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Janet Baker

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Janet Baker
Janet Baker in 1967
Janet Abbott Baker

(1933-08-21) 21 August 1933 (age 90)
OccupationOpera singer (mezzo-soprano)
Years active1950s–1980s

Dame Janet Abbott Baker CH, DBE, FRSA (born 21 August 1933) is an English mezzo-soprano best known as an opera, concert, and lieder singer.[1]

Baker is particularly closely associated with baroque and early Italian opera and the works of Benjamin Britten. During her career, which lasted from the 1950s to the 1980s, she was considered an outstanding singing actress and widely admired for her dramatic intensity, perhaps best represented in her famous portrayal as Dido, the tragic heroine of Berlioz's magnum opus, Les Troyens. As a concert performer, Baker was noted for her interpretations of the music of Gustav Mahler and Edward Elgar. David Gutman, writing in Gramophone, described her performance of Mahler's Kindertotenlieder as "intimate, almost self-communing".[2]

Biography and career[edit]

Early life[edit]

Janet Abbott Baker was born in Hatfield, in the West Riding of Yorkshire, where her father was an engineer as well as a chorister.[3][4] Members of her family worked at Bentley Pit, in Doncaster.[5] She attended York College for Girls and then Wintringham Girls' Grammar School in Grimsby.[6] The death, when she was 10 years old, of her elder brother Peter, from a heart condition, was a formative moment that made her take responsibility for the rest of her life; she revealed this in a BBC Radio 3 Lebrecht Interview in September 2011.[7]

In her early years Baker worked in a bank, transferring to London in 1953 where she trained with Meriel St Clair and Helene Isepp, whose son Martin became her regular accompanist.[8][9] Knocked down by a bus in 1956, she suffered concussion and a persistently painful back injury.[8] In the same year she came second in the Kathleen Ferrier Memorial Competition at the Wigmore Hall, winning national attention.[8]


In 1956, she made her stage debut with Oxford University's Opera Club as Miss Róza in Smetana's The Secret. That year, she also made her debut at Glyndebourne. In 1959, she sang Eduige in the Handel Opera Society's Rodelinda; other Handel roles included Ariodante (1964), of which she later made a notable recording with Raymond Leppard, and Orlando (1966), which she sang at the Barber Institute, Birmingham.[10]


With the English Opera Group at Aldeburgh, Baker sang Purcell's Dido and Aeneas in 1962, Polly (in Benjamin Britten's version of The Beggar's Opera) and Lucretia (in Britten's The Rape of Lucretia). At Glyndebourne she appeared again as Dido (1966) and as Diana/Jupiter in Francesco Cavalli's La Calisto, and Penelope in Monteverdi's Il ritorno d'Ulisse in Patria. For Scottish Opera she sang Dorabella in Mozart's Così fan tutte and Dido in Berlioz's The Trojans, as well as Dido in Purcell's Dido and Aeneas,[11] Octavian in Richard Strauss's Der Rosenkavalier, the Composer in Ariadne auf Naxos and the role of Orfeo in Gluck's Orfeo ed Euridice. The latter was considered her signature role; she sang it in many productions, and a videotaped performance from Glyndebourne is available (see below).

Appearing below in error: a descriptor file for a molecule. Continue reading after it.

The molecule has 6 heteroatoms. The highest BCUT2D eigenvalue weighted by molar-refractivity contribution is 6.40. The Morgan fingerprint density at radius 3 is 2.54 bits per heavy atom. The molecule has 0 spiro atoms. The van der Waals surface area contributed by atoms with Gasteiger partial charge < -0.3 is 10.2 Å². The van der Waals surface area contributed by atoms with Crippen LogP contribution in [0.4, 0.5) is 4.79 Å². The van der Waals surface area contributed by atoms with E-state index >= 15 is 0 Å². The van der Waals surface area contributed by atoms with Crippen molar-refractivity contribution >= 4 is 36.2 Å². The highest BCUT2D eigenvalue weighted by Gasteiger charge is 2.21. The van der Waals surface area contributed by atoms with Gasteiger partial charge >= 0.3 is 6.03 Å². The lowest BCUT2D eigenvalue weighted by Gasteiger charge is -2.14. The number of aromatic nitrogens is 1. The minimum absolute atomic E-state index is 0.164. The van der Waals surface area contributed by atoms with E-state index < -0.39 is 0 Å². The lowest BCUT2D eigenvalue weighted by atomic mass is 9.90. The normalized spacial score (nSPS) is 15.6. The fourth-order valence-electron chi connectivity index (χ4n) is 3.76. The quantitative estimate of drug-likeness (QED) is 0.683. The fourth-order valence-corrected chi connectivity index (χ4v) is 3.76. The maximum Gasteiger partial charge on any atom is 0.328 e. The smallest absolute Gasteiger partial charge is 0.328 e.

In 1966, Baker made her debut as Hermia in Britten's A Midsummer Night's Dream at the Royal Opera House, Covent Garden, and went on to sing there Berlioz's Dido; Kate in Britten's Owen Wingrave; Mozart's Vitellia (in La clemenza di Tito) and Idamante (in Idomeneo); Cressida in William Walton's Troilus and Cressida; and the title role in Gluck's Alceste (1981). For the English National Opera, she sang the title role in Monteverdi's L'incoronazione di Poppea (1971),[12] Charlotte in Massenet's Werther, and the title roles in Donizetti's Maria Stuarda and Handel's Giulio Cesare.

Oratorio and song[edit]

During this same period she made an equally strong impact on audiences in the concert hall, both in oratorio roles and solo recitals. Among her most notable achievements are her recordings of the Angel in Elgar's The Dream of Gerontius, made with Sir John Barbirolli in December 1964 and Sir Simon Rattle over twenty years later; her 1965 performances of Elgar's Sea Pictures and Mahler's Rückert Lieder, also recorded with Barbirolli; and, also from 1965, the first commercial recording of Ralph Vaughan Williams's Christmas oratorio Hodie under Sir David Willcocks with The Bach Choir. In 1963, she sang the contralto part in the first performance at the BBC Promenade Concerts of Mahler's Resurrection Symphony under the direction of Leopold Stokowski, then making his Proms debut appearances. She performed in 1971 for the Peabody Mason Concert series in Boston.[13]

In 1976 she premiered the solo cantata Phaedra, written for her by Britten; and Dominick Argento's Pulitzer Prize-winning song cycle From the Diary of Virginia Woolf, also written with her voice in mind. She has also been highly praised for her insightful performances of Brahms's Alto Rhapsody and Wagner's Wesendonck Lieder, as well as solo songs from the French, German and English repertoire.


Dame Janet's final operatic appearance was as Orfeo in Gluck's Orfeo ed Euridice, on 17 July 1982, at Glyndebourne.[14] In May 1988, she repeated the role in a concert performance with the Oratorio Society of New York (an unannounced farewell to the U.S.). She had continued to perform lieder recitals, retiring for good in 1989 (although she did make a small handful of recordings in January 1990). She published a memoir, Full Circle, in 1982. In 1991, Baker was elected Chancellor of the University of York.[5] She held the position until 2004, when she was succeeded by Greg Dyke.[5] An enthusiastic Patron of the Leeds International Pianoforte Competition, she gave an address at the closing ceremony of the 2009 event.[15]